Young people. Old people. The constant cycle of aging and raising the next generation of sapient hairless apes to do it all over again. It’s the ciiiircle of liiiife, and it moves us aaaalll~ Wait, no, it really doesn’t. What it does for at least some people is create intergenerational conflict. The old people grumble how disrespectful and foolish the youngsters are, the young people grumble that their elders are a bunch of curmudgeonly sticks-in-the-mud who don’t know how to have fun, everyone has a wretched time and neither group manages to convince the other of anything, you know how it goes. It’s not exactly a new thing. Supposedly, there is archaeological evidence of people even before 2000 BC complaining about disobedient youths. (Sadly, despite all my language studies, I do not know how to say “Get off my lawn, you gol-darned punks” in ancient Sumerian.)

Then, of course, you have the lifestyle comparisons. We know how it goes…nobody ever drove you to school when it was 90 degrees below, you had to walk butt naked through forty miles of snow, you worked in the coal mine 22 hours a day for just half a cent, and all that. I guess I’ve been fortunate enough never to hear the old “back in my day, blahdeeblahdeeblargh!” rant. (Well, there was that one time my dad insisted that they had to sit on cactuses when he was a kid due to not having such luxuries as inverted buckets to sit on, but that was an obvious jest.) And modern stuff sucks, too. The thing is, it sometimes goes both ways. Sure, maybe not everyone over 50 knows how to use a smartphone (and I can’t say I blame them too much; I don’t use one either, and frankly, screw touchscreens in general), but how many people born in the ’90s or later are intricately familiar with a sewing machine or a manual typewriter? And those aren’t even that old. Besides, I’m not sure how well the argument about how easy these kids have it nowadays quite works at the time of this writing either…we don’t know how good we have it? In this economy? I’m pretty sure that back when candy bars were only a nickel, people also did not frequently have enough college debt to buy a small house. Not to mention I’d be willing to bet most of the people responsible for the financial crisis in the first place were no spring chickens either. Though if nothing else, that might give my generation some pretty bang-up fuel for our own rants when we get old.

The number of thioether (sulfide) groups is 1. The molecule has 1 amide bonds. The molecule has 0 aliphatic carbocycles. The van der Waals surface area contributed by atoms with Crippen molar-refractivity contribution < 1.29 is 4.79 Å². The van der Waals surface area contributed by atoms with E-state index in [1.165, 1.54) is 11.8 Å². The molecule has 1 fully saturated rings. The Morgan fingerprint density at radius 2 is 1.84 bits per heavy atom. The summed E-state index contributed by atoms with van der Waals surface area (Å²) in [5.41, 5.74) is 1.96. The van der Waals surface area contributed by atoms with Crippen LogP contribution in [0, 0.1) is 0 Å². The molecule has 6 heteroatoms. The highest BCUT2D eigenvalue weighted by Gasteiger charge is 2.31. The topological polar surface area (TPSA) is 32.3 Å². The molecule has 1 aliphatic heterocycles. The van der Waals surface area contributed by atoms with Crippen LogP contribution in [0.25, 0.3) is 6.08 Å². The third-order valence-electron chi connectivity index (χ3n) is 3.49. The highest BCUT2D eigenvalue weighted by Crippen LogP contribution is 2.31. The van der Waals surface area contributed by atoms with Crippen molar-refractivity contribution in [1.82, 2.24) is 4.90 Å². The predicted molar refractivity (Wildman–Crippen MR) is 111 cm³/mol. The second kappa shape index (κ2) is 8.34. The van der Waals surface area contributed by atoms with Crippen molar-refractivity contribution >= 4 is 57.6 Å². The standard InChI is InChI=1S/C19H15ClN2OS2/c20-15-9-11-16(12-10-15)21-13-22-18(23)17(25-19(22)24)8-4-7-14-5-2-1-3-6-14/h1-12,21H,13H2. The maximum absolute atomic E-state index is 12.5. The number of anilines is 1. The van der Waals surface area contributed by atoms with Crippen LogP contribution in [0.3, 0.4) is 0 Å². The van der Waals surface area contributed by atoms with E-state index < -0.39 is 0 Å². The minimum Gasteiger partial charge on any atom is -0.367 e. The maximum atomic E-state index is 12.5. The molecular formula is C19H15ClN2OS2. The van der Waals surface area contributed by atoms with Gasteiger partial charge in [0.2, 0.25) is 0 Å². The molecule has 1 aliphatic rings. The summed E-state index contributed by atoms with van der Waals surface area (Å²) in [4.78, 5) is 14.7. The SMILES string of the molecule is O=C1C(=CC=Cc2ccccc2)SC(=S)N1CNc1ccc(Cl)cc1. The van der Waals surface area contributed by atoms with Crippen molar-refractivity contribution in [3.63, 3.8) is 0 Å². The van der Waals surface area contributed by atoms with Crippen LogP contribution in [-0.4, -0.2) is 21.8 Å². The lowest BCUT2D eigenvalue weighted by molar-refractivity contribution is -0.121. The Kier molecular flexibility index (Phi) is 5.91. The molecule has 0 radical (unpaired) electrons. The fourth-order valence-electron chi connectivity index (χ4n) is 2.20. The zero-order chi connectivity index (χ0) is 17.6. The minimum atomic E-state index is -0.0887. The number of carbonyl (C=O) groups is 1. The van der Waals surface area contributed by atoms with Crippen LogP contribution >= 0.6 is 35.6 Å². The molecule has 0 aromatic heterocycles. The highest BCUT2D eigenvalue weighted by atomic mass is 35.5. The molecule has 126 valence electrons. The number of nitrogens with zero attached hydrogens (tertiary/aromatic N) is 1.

That now brings me to the main point here…eventually. Apparently, I’m one of the millennials, or generation Y, if you will. And as I said, I’ve never really been the target of much, if any, grouchy old man/woman ire myself (grouchy teenager ire, on the other hand…); pretty much all the people I know who are 3 to 6 decades older than me are actually pretty cool. (And if any of them are reading this, you guys know who you are. Keep being great.) I’d at least like to think that I can get along and converse reasonably well with people of basically any age. Oh, you’re a retired teacher and grandmother who feels like chatting about your family, projects, and life in general? Indeed, that’s a pretty cute knitted shawl you have there, and isn’t it really a shame how few people are learning cursive nowadays? You’re a little boy who would like me to read you a story about underpants-wearing superheroes? Sure, may I make up voices for the characters? You’re a person around my age who’s stressed out by college, is in a shaky financial situation, and plays a few video games on the side? Yeah, getting textbooks directly from the school is a rip-off, but I’ve found some pretty decent places for buying them online. Best of luck on finals! Oh, and don’t forget about that upcoming Steam sale after the semester is over.

At the same time, though, I already feel like a grouchy old man in some ways, and I’m only 25. I may not be old enough to have lived before most modern technology existed, but my generation might be the last to know a time when nobody had a cell phone, home console video games came on cartridges, dial-up Internet service was a thing (dial-up? heck, I didn’t even have the Internet until I was about 11), and the only books you could get were the kind made out of slices of processed dead trees. Yes, some millennials definitely have problems, such as entitlement, irresponsibility, or wearing their pants too low. But that’s true for literally every generation, even if the specific problems faced were not the same. Every decade had its weird fashion statements and dumb lifestyle choices, whether the people of the time were wearing bell bottoms or emo outfits, smoking pot or tripping on LSD, dealing with a recession or a draft. I think people of widely different ages are more alike than we often realize, and that rather than dismissing another generation offhand, what we really need is a sense of solidarity and mutual respect.